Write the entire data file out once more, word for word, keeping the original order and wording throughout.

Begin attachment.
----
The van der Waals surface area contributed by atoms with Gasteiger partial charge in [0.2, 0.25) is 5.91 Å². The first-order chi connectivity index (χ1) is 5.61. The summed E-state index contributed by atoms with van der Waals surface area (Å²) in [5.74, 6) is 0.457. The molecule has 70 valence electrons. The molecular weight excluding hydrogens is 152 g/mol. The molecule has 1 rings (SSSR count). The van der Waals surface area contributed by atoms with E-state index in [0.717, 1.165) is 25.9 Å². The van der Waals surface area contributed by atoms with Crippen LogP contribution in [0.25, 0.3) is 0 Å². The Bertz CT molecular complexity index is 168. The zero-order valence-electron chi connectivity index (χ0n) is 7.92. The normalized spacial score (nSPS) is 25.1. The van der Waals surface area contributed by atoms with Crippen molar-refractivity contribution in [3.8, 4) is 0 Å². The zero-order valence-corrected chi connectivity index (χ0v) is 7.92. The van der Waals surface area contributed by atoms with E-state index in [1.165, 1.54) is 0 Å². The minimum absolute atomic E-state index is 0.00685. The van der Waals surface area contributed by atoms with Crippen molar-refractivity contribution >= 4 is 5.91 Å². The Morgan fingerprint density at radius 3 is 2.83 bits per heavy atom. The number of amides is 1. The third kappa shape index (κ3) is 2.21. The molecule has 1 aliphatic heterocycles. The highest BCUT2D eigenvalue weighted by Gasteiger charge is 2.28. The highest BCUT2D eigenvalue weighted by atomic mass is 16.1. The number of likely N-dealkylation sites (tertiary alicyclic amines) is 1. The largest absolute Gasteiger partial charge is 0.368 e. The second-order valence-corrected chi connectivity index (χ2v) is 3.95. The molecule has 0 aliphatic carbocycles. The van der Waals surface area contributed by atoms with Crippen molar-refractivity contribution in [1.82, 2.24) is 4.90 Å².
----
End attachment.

The van der Waals surface area contributed by atoms with Gasteiger partial charge in [0.2, 0.25) is 5.91 Å². The first-order chi connectivity index (χ1) is 5.61. The summed E-state index contributed by atoms with van der Waals surface area (Å²) in [5.74, 6) is 0.457. The molecule has 70 valence electrons. The molecular weight excluding hydrogens is 152 g/mol. The molecule has 1 rings (SSSR count). The van der Waals surface area contributed by atoms with E-state index in [0.717, 1.165) is 25.9 Å². The van der Waals surface area contributed by atoms with Crippen LogP contribution in [0.25, 0.3) is 0 Å². The Bertz CT molecular complexity index is 168. The zero-order valence-electron chi connectivity index (χ0n) is 7.92. The normalized spacial score (nSPS) is 25.1. The van der Waals surface area contributed by atoms with Crippen molar-refractivity contribution in [3.8, 4) is 0 Å². The zero-order valence-corrected chi connectivity index (χ0v) is 7.92. The van der Waals surface area contributed by atoms with E-state index in [1.165, 1.54) is 0 Å². The minimum absolute atomic E-state index is 0.00685. The van der Waals surface area contributed by atoms with Crippen molar-refractivity contribution >= 4 is 5.91 Å². The Morgan fingerprint density at radius 3 is 2.83 bits per heavy atom. The number of amides is 1. The third kappa shape index (κ3) is 2.21. The molecule has 1 aliphatic heterocycles. The highest BCUT2D eigenvalue weighted by Gasteiger charge is 2.28. The highest BCUT2D eigenvalue weighted by atomic mass is 16.1. The number of likely N-dealkylation sites (tertiary alicyclic amines) is 1. The largest absolute Gasteiger partial charge is 0.368 e. The second-order valence-corrected chi connectivity index (χ2v) is 3.95. The molecule has 0 aliphatic carbocycles. The van der Waals surface area contributed by atoms with Crippen molar-refractivity contribution in [1.82, 2.24) is 4.90 Å².